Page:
What are you reading? – 8 October 2015

A weekly look over the shoulders of our scholar-reviewers

October 8, 2015
Books open on table

Sir David Bell, vice-chancellor, University of Reading, is reading Robert Putnam’s Our Kids: The American Dream in Crisis (Simon & Schuster, 2015). “Putnam describes the widening gap that has opened up between different sections of American society. A changing economy and weakening ‘concentric circles of influence’, including families, schools and communities, has reduced social mobility for the poor. In parallel, college-educated families are cementing their success. Deploying a combination of personal stories and hard data, Putnam presents a compelling argument with no easy answers.”


Ivor Gaber, professor of journalism, University of Sussex, is reading Philip Ziegler’s Edward Heath: The Authorised Biography (HarperCollins, 2011). “An authorised biography this may be, but that doesn’t mean that the author is afraid to express his own views about the subject and his contemporaries. Ziegler clearly finds Heath a difficult man to like, but equally a man with many qualities to admire. His verdict is difficult to quarrel with – although his very negative view of Harold Wilson, Heath’s predecessor and successor as prime minister, is perhaps less justified.”


Stephen Halliday, senior member, Pembroke College, Cambridge, is reading Robin Gwynn’s The Huguenots in Later Stuart Britain, Volume I (Sussex Academic Press, 2015). “This is the first volume of what will undoubtedly be the definitive account of that dedicated, quarrelsome and intensely patriotic group of refugees from the persecutions of Louis XIV. Chenevix, Dupont, Escoffier…the names roll off the tongue. France’s loss was Britain’s gain. A comprehensive and fascinating account.”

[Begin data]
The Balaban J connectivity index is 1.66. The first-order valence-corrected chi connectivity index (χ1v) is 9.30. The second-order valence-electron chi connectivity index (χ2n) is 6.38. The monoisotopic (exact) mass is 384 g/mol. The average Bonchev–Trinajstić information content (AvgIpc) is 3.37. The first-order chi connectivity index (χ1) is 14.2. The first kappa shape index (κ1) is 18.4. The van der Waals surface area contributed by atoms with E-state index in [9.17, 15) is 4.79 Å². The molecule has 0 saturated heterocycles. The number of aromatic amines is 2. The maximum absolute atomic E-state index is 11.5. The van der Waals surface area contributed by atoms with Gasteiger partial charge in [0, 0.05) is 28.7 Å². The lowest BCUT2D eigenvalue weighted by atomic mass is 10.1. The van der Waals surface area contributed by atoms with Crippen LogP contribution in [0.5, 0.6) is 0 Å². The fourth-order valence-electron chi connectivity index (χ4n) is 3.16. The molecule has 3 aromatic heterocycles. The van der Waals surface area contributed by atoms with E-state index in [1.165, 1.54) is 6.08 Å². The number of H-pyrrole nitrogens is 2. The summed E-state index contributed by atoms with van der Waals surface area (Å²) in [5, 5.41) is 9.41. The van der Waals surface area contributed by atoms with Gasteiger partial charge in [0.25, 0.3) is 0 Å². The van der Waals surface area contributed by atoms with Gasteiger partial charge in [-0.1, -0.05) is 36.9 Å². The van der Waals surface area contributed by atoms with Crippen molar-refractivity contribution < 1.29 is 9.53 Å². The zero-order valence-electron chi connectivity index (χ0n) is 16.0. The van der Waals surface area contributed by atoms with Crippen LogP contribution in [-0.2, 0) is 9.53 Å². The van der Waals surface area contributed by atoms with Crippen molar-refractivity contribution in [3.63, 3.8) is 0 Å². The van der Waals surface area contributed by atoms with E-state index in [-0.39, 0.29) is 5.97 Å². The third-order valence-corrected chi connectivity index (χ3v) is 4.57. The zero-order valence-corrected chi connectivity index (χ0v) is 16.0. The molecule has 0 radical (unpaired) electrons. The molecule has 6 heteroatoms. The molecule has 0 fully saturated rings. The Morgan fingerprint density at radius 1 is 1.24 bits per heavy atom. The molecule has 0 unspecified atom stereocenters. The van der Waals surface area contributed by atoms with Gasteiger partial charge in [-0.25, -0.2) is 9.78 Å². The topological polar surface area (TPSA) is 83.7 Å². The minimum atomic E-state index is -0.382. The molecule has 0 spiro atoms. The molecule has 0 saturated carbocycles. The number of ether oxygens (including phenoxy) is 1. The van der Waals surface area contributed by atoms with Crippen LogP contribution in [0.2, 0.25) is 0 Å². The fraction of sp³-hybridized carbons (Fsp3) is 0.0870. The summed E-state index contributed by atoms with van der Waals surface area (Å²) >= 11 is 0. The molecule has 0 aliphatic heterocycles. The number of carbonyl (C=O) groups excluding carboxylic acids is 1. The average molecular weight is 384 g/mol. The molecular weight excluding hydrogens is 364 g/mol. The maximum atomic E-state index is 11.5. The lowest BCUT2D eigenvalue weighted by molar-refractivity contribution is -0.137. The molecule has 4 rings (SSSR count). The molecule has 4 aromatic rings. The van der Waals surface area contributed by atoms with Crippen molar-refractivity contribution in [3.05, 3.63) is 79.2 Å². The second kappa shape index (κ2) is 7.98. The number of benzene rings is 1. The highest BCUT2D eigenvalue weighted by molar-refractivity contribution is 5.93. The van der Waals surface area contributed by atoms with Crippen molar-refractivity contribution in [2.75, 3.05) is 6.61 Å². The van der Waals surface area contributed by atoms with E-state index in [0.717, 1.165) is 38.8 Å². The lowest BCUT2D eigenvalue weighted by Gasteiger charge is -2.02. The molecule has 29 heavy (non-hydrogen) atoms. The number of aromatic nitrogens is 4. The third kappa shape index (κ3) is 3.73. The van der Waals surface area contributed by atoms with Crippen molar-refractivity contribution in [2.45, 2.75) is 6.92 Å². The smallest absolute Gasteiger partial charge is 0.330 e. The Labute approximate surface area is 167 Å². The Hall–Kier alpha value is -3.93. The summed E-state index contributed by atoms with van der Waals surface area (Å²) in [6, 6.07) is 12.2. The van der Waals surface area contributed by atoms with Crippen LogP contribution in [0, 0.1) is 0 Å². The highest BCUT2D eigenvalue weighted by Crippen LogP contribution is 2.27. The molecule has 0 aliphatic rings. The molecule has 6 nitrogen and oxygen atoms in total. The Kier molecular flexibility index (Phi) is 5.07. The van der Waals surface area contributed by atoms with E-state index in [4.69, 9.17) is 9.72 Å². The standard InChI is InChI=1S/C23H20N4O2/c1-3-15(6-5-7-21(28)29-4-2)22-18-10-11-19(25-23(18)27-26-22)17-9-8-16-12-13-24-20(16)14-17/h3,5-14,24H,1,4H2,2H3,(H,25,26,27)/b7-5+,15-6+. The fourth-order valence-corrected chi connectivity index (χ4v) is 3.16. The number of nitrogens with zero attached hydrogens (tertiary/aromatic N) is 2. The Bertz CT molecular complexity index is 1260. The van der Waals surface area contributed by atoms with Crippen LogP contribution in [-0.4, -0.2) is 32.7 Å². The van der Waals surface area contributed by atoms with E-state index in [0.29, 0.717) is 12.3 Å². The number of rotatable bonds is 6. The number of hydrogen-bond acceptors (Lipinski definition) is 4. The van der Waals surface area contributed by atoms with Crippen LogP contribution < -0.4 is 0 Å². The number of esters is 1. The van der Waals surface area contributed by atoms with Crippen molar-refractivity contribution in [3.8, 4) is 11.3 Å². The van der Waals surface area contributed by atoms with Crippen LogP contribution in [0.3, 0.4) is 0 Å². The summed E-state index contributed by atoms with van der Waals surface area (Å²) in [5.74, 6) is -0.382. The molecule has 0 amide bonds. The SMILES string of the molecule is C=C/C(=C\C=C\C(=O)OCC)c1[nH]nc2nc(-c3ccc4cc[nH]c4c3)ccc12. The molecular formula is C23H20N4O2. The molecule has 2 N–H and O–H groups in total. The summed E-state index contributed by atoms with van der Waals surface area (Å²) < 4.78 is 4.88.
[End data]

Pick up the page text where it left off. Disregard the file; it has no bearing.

E. Stina Lyon, professor emeritus of educational developments in sociology, London South Bank University, has been reading Antonia Fraser’s My History: A Memoir of Growing Up (Weidenfeld & Nicolson, 2015) and David Lodge’s Quite a Good Time to Be Born: A Memoir: 1935-1975 (Harvill Secker, 2015). “The critical reception afforded Fraser’s and Lodge’s recent autobiographies was not brilliant, but as I received both as gifts, I thankfully felt obliged to indulge. Despite coming from different ends of the social spectrum, they shared in the levelling effects of war and austerity, humane Catholic family values, public libraries and the liberating impact of university tuition on inquisitive minds. Do I think it matters that more thorough contextual analysis of aristocratic Oxford or suburban south London are absent? No. Well-honed skills of observation and sentence construction provide insightful compensation. Their oh-so-disarmingly English, self-deprecating honesty and wry humour would make Samuel Pepys chuckle in recognition as he travelled up and down the Thames in search of daily bread and the meaning of life.”

You've reached your article limit

Register to continue

Registration is free and only takes a moment. Once registered you can read a total of 6 articles each month, plus:

  • Sign up for the editor's highlights
  • Receive World University Rankings news first
  • Get job alerts, shortlist jobs and save job searches
  • Participate in reader discussions and post comments
Register

Have your say

Log in or register to post comments

Most Commented

question marks PhD study

Selecting the right doctorate is crucial for success. Robert MacIntosh and Kevin O'Gorman share top 10 tips on how to pick a PhD

Pencil lying on open diary

Requesting a log of daily activity means that trust between the institution and the scholar has broken down, says Toby Miller

India, UK, flag

Sir Keith Burnett reflects on what he learned about international students while in India with the UK prime minister

Application for graduate job
Universities producing the most employable graduates have been ranked by companies around the world in the Global University Employability Ranking 2016
Construction workers erecting barriers

Directly linking non-EU recruitment to award levels in teaching assessment has also been under consideration, sources suggest